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keeping your pelvic floor healthy? by jessica reale

Did you know that in countries like France or Germany, women routinely work with a physical therapist to rehabilitate the pelvic floor after having babies? In fact, I have often had clients from these countries who live in America seek me out for treatment, surprised that their physicians had not recommended it to them postpartum. Unfortunately, America is a little behind the curve when it comes to pelvic floor health. Many women are given blanket recommendations of “do Kegel exercises” when they are 42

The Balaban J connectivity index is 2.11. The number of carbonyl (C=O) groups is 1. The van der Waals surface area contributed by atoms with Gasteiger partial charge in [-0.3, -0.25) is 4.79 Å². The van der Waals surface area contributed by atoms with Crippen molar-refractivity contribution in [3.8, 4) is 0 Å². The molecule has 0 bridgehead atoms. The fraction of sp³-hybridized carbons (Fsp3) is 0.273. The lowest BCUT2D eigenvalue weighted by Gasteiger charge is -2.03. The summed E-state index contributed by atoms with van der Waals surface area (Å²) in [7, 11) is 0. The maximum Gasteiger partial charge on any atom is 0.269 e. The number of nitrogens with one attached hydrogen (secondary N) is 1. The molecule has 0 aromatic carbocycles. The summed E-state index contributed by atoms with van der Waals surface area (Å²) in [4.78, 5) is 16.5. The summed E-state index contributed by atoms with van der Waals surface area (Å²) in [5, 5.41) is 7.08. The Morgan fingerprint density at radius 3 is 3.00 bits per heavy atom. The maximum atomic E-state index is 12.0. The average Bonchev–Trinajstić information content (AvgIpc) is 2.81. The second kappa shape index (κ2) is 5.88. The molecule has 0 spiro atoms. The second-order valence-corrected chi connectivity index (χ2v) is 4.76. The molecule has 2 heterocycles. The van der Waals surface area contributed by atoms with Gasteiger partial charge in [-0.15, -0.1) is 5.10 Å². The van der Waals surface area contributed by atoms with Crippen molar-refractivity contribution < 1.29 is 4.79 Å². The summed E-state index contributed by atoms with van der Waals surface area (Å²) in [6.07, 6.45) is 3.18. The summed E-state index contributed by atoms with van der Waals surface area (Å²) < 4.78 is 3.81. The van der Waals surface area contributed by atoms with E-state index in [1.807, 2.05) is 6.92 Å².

pregnant, but advice tends to end after that. Postpartum women experiencing problems like bladder leakage or painful sexual intercourse are told, “Well, you’ve had a baby…of course things are different,” and are left alone in managing these problems without receiving the help that they need. As a pelvic floor physical therapist and board-certified specialist in Women’s Health, this is so disheartening, and my hope is to shed a little light on this and make women aware that they deserve more. What exactly is the pelvic floor? The pelvic floor muscles sit inside the pelvis like a bowl, running from the pubic bone in the front to the tailbone in the back, circling around the urethra, vagina, and anus. There are three layers of these muscles, and together, they do several important jobs for our body. You can remember these as the “4 s’s”. First, they play both a “supportive and stabilizing” role in that they work together with a system of muscles, ligaments and fascia to support the organs in the pelvis and stabilize the pelvis, hips, and low back. The pelvic floor coordinates with the respiratory diaphragm, abdominal muscles and low back muscles to help to modulate intra-abdominal pressure and create stability with movement. When this system is not working properly, women can experience problems like pelvic organ prolapse (this is what is happening when someone tells you that

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